Neobank hopeful 11Onze to offer Catalans a non-Spanish alternative
Digital challenger 11Onze is gearing up to become one of Catalonia’s first non-Spanish-linked banks.
With 148 founding members, the start-up intends to be a representation of the region’s 7.6 million population.
Terrassa businessman Jordi Roset, one of the bank’s founding members, thinks Catalans “need a bank that does not work for the establishment and the Spanish Deep State”.
“Catalonia does not have an entirely Catalan bank,” he explains in a blog post. He also references the independence vote in 2017, which saw an exodus of major banks out of Catalonia, including Sabadell’s move to Alicante and Caixa’s shift to Valencia.
An independent licence
11Onze is currently on the hunt for a banking licence from a state of the European Union, according to Spanish radio station alacarta. But not from Spain, because the start-up wants to maintain its independence from the country.
Catalonia, as an autonomous region of Spain, has no central bank. This is why 11Onze wants to become the country’s “central private bank”, according to Roset.
“There are countries with fewer inhabitants than Catalonia, which have safe national banks and are rich states,” he adds. “If we were independent, we could live up to countries like Finland, Australia, or Denmark and this is shown by the Catalan GDP.”
On its website, 11Onze says it will offer loans, current accounts, payments, and a marketplace for goods and services. As well as treasury and accounting solutions for both small and medium-sized enterprises (SMEs) and families. It also mentions a community banking offering “through its own platform”.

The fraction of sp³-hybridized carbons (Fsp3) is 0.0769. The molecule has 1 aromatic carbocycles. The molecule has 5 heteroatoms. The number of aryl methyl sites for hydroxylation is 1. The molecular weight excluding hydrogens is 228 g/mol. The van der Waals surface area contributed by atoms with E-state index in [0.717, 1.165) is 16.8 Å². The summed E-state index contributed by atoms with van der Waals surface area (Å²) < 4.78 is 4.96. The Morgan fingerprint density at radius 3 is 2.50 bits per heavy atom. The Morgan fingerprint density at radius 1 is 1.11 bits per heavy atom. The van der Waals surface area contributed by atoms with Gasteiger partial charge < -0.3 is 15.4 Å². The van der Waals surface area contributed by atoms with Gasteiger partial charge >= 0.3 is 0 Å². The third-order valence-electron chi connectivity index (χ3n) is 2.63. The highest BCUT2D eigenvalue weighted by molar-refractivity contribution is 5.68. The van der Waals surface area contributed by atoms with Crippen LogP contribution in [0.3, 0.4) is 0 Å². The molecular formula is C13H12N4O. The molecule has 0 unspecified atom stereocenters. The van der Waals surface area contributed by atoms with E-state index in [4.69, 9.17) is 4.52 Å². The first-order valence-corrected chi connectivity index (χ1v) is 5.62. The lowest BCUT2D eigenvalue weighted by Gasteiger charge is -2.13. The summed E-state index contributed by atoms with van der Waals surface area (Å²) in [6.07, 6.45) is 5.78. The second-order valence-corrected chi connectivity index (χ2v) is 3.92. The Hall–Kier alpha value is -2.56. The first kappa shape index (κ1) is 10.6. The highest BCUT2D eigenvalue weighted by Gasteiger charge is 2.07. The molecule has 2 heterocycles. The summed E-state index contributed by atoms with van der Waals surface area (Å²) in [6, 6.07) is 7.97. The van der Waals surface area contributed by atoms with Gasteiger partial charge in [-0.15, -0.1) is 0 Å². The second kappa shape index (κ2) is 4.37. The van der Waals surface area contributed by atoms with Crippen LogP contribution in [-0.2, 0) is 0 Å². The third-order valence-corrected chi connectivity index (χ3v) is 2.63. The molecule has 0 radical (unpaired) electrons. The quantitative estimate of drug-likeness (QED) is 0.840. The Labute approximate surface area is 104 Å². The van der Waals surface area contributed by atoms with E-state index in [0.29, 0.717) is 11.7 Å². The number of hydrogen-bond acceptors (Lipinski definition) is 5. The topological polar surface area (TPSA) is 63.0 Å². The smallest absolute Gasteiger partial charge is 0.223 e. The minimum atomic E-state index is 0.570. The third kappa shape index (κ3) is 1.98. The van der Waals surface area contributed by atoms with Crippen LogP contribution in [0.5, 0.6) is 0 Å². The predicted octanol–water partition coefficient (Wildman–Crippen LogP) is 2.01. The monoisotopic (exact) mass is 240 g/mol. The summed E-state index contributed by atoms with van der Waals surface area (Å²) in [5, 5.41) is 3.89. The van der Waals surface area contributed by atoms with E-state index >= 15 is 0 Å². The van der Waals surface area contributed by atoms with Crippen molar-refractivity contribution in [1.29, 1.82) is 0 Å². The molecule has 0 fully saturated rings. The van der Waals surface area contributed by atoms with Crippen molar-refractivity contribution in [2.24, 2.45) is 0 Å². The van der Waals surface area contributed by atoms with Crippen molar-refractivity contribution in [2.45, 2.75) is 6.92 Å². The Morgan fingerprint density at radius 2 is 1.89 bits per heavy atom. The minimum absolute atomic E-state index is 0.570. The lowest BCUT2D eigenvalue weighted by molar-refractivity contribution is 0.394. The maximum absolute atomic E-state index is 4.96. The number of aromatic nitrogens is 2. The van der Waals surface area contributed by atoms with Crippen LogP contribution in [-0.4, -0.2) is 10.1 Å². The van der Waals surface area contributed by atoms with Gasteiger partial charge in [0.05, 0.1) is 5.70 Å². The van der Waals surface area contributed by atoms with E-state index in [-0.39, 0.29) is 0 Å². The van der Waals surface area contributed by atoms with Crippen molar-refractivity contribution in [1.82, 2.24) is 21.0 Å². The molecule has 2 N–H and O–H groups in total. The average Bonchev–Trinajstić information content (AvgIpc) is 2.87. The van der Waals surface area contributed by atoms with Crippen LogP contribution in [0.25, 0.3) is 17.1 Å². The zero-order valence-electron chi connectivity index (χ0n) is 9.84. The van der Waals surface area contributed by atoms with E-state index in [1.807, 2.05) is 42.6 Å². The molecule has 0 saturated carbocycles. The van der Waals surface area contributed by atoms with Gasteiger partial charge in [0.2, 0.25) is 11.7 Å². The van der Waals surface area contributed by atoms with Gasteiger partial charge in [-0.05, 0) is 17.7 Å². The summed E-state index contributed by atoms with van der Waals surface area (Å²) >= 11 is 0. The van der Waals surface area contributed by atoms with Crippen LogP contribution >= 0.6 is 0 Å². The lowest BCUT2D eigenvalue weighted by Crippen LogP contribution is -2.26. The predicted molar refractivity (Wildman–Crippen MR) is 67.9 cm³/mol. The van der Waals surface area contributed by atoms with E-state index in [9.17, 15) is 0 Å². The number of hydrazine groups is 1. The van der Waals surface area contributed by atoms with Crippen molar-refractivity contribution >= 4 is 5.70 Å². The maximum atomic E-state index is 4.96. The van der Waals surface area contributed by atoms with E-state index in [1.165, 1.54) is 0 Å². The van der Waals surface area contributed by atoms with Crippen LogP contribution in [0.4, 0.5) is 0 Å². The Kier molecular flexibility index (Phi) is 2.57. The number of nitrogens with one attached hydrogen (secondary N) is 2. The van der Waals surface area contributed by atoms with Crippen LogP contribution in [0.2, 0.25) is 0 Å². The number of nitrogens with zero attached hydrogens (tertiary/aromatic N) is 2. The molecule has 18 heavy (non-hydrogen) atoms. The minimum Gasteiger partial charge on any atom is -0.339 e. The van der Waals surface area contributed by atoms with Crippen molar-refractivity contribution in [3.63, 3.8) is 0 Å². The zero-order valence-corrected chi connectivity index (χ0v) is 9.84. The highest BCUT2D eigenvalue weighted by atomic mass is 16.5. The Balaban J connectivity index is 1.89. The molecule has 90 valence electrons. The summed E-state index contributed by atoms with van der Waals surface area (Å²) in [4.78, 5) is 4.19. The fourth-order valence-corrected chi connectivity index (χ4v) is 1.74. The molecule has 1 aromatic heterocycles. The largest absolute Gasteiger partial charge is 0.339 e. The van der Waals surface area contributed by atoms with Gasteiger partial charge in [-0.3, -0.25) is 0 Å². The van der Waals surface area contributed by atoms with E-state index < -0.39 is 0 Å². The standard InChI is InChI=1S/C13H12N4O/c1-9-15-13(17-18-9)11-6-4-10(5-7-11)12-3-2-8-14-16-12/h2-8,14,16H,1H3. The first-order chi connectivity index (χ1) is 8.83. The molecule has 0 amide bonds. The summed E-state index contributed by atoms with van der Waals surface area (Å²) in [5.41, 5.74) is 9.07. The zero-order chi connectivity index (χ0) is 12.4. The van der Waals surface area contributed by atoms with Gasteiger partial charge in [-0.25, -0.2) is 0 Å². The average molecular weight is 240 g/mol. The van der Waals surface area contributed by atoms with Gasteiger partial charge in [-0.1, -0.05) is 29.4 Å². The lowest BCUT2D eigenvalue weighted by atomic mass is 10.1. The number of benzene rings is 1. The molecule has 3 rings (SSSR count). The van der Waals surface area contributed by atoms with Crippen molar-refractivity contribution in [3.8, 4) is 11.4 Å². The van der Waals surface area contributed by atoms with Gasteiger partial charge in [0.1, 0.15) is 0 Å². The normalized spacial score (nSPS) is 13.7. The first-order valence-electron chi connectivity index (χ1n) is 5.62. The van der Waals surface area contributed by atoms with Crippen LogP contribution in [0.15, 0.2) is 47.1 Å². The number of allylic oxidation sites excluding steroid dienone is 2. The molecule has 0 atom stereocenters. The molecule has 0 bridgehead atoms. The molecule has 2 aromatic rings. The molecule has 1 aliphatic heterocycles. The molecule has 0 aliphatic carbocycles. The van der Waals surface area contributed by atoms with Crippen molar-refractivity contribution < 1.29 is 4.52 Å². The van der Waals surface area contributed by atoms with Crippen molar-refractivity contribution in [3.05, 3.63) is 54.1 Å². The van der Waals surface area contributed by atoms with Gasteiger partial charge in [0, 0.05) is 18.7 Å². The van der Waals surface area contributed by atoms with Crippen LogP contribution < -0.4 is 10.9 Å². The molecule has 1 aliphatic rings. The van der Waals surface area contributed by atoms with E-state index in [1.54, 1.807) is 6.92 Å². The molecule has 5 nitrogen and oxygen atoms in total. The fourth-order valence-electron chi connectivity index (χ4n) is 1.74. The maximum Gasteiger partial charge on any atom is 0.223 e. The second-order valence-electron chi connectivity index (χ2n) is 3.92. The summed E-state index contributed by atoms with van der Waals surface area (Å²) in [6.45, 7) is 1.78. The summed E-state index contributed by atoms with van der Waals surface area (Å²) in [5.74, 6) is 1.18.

A filmset hiring process
At the end of last month, 11Onze Banco onboarded 70 new employees over a three-day programme, taking its total employee count to more than 100.
The start-up filmed the entire hiring process, which consisted of six “tests” in a three-storey factory, as part of its bid to remain truly transparent for its community.
“We don’t want to go through a traditional selection process because we’ve come to do things differently,” the fintech says on its website.
Isabel Custodio, the bank’s HR director, says “it has been one of the most important processes that I have lived in my long career”. One exercise sees three candidates role play around a discarded wallet with cash inside. Another sees a candidate try to assemble a stack of cards whilst balancing an umbrella under his chin.
The bank’s chief operating officer, Darren Smith, “personally reviewed” every CV. Smith, who is currently based in London, previously worked with NatWest as a contractor. His role was to determine “the future state target operating model” of the Mettle and the now-dissolved Bó.
Following its filmset hiring programme, the start-up is putting its new employees through 11Onze’s “academy”.
As for the capital underpinning its operation, it seems a number of the bank’s founding members are affluent business owners.
“My bet on 11Onze comes not so much for a monetary return but for a country yield,” says Roset. “I think the best thing we Catalans can do is invest in our country. One way to do this is to opt for your own banking structure.”